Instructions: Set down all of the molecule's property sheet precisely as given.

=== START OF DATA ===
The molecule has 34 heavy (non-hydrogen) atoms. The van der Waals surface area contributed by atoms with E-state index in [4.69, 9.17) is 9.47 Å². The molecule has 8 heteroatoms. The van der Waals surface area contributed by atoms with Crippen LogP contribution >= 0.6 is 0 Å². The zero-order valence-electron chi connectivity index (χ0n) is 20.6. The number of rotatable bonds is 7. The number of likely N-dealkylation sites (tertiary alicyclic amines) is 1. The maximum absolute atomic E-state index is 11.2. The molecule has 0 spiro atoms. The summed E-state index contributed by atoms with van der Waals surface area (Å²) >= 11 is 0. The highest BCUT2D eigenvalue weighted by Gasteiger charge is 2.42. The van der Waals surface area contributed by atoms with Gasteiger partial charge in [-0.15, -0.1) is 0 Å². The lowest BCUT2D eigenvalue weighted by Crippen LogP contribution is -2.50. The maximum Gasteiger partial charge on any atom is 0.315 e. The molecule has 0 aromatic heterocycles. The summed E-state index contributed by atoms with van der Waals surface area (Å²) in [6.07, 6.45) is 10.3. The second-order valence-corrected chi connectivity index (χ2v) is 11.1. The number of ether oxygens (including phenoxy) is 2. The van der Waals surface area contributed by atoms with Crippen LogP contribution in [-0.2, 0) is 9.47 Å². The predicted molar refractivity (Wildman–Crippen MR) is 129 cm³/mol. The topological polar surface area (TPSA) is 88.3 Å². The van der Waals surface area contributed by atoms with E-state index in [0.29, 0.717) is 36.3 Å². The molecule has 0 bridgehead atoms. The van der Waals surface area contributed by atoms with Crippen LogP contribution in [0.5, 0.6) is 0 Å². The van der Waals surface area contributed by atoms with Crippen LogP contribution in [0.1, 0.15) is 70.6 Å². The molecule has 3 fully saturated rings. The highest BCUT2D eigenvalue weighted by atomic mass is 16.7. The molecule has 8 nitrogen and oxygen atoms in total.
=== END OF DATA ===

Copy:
The molecule has 34 heavy (non-hydrogen) atoms. The van der Waals surface area contributed by atoms with E-state index in [4.69, 9.17) is 9.47 Å². The molecule has 8 heteroatoms. The van der Waals surface area contributed by atoms with Crippen LogP contribution >= 0.6 is 0 Å². The zero-order valence-electron chi connectivity index (χ0n) is 20.6. The number of rotatable bonds is 7. The number of likely N-dealkylation sites (tertiary alicyclic amines) is 1. The maximum absolute atomic E-state index is 11.2. The molecule has 0 spiro atoms. The summed E-state index contributed by atoms with van der Waals surface area (Å²) >= 11 is 0. The highest BCUT2D eigenvalue weighted by Gasteiger charge is 2.42. The van der Waals surface area contributed by atoms with Gasteiger partial charge in [-0.15, -0.1) is 0 Å². The lowest BCUT2D eigenvalue weighted by Crippen LogP contribution is -2.50. The maximum Gasteiger partial charge on any atom is 0.315 e. The molecule has 0 aromatic heterocycles. The summed E-state index contributed by atoms with van der Waals surface area (Å²) in [6.07, 6.45) is 10.3. The second-order valence-corrected chi connectivity index (χ2v) is 11.1. The number of ether oxygens (including phenoxy) is 2. The van der Waals surface area contributed by atoms with Crippen LogP contribution in [-0.2, 0) is 9.47 Å². The predicted molar refractivity (Wildman–Crippen MR) is 129 cm³/mol. The topological polar surface area (TPSA) is 88.3 Å². The van der Waals surface area contributed by atoms with E-state index in [0.29, 0.717) is 36.3 Å². The molecule has 0 bridgehead atoms. The van der Waals surface area contributed by atoms with Crippen LogP contribution in [0.5, 0.6) is 0 Å². The van der Waals surface area contributed by atoms with Crippen LogP contribution in [0.1, 0.15) is 70.6 Å². The molecule has 3 fully saturated rings. The highest BCUT2D eigenvalue weighted by atomic mass is 16.7. The molecule has 8 nitrogen and oxygen atoms in total.